Sterling plunged briefly below $1.24 for the first time in 27 months on Tuesday and also hit six-month troughs against the euro as the two candidates to be Britain's next prime minister vied to outgun each other on taking a harder Brexit stance.
Their positions appear to be leading markets to price a sharply higher risk of Britain leaving the European Union on October 31 without any transition trading agreements in place.
That would potentially force the Bank of England to cut interest rates to stave off an economic catastrophe.
The pound suffered its biggest one-day fall since March after Boris Johnson and his rival to be Conservative Party leader, Jeremy Hunt, said late on Monday they would not accept the so-called Northern Irish backstop element of Theresa May's Brexit deal.
Both are trying to appeal to the majority of the Conservatie Party members who want to make a clean break with the EU.
Johnson further stoked no-deal Brexit fears by vowing to send British lawmakers home for up to two weeks in October if her becomes prime minister, though sterling weakness was exacerbated by a bounce in the dollar following strong U.S. retail sales data. A move like that could prevent them stopping a no-deal Brexit.
The contest between Johnson and Hunt "has transformed into an arms race of who is a bigger Brexiteer," said Vasileios Gkionakis, global head of forex strategy at Lombard Odier.
The backstop, one of Brussels' principal demands in Brexit negotiations, is designed to prevent the return of a hard border between EU member Ireland and British province Northern Ireland. If implemented, the U.K. would follow many EU rules until arrangements are made to avert a hard border.
"The market is pricing in a higher probability of a no-deal Brexit and an increase of economic pressure...You have the perfect storm for sterling," Gkionakis added.
The British currency weakened 0.9% on Tuesday to $1.2409 , having plunged earlier to $1.2396, the lowest since April 2017 and below the "flash crash" of $1.2409 on Jan. 3.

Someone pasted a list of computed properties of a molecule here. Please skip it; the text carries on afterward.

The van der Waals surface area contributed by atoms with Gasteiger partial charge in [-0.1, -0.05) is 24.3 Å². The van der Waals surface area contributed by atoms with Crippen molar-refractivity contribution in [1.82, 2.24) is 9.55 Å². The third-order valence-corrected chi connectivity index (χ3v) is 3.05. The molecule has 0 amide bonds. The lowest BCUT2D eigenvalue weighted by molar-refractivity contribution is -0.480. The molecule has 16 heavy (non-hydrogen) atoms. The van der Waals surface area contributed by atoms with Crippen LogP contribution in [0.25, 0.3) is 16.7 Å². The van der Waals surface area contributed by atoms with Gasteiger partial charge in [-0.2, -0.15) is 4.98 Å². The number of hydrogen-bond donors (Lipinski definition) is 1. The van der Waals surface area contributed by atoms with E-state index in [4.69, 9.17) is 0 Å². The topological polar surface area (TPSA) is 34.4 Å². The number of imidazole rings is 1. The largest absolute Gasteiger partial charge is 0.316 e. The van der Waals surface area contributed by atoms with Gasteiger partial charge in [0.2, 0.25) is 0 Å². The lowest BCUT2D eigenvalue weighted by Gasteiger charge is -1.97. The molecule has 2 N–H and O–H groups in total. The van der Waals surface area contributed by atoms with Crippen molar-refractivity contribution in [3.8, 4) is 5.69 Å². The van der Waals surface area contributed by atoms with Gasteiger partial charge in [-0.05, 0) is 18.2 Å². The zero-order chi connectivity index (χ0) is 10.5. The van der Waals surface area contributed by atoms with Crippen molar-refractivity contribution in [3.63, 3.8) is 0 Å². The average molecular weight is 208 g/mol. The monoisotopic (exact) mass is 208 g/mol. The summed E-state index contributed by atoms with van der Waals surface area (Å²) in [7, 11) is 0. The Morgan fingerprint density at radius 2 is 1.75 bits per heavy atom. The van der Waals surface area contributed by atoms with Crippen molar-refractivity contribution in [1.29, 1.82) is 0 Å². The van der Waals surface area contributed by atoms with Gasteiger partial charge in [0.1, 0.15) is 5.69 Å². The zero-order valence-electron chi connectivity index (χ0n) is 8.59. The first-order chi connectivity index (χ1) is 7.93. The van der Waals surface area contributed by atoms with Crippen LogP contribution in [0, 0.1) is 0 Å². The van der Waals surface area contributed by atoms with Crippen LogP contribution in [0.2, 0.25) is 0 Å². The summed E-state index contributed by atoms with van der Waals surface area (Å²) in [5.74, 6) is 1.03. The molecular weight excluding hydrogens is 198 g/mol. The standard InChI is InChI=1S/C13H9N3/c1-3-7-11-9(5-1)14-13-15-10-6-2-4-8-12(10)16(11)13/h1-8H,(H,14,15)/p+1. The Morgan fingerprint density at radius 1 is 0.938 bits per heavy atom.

The new Conservative leader is expected to be announced on July 23. According to Refinitiv data, market participants own more than $800 million in sterling 'put' options with a strike of $1.20 expiring July 26, making this the next key level to watch for. A put gives the right to sell an asset at a certain price.
Against the euro, the pound fell 0.5% to a low of 90.47 pence, the lowest since Jan. 11.
The weakness extended even after employment data showed average weekly earnings unexpectedly rose 3.4% year-on-year in the three-months to May. However, the labor market strength is widely attributed to employers hiring workers whom they can later lay off if needed.
And employment growth slowed to post the weakest increase since the three months to August last year, in a sign that labor markets may soon start feeling the heat.
Money markets are now pricing a roughly 50% chance of a BoE rate cut by end-year, having increased their bets after recent comments by governor Mark Carney were viewed as dovish .
Nomura strategist Jordan Rochester attributed the pound's most recent lurch lower to investors' renewed interest in hedging sterling risks.
"The FX market already has a sizeable short sterling positioning on. But I am worried that volatility is starting from a very low base and hedging flows will be picking up further," Rochester told clients.
According to data from the Commodity Futures Trading Commission, the week to July 9 saw speculators increasing net short sterling positions to $5.69 billion - the fourth consecutive week of increase. Implied volatility in sterling measured by the cost of six-month options contracts, which encompasses the Oct. 31 Brexit deadline, rose to a five-week high. Three-month vol is at the highest since April .
But despite the clock ticking down to October, most investors believe a deal will eventually be reached.
Only 20% of respondents surveyed by Bank of America Merrill Lynch expect the U.K. to leave the EU on or before the current October deadline and about 60% put the probability of a no-deal Brexit below 40%.
© 2023 Thomson/Reuters. All rights reserved.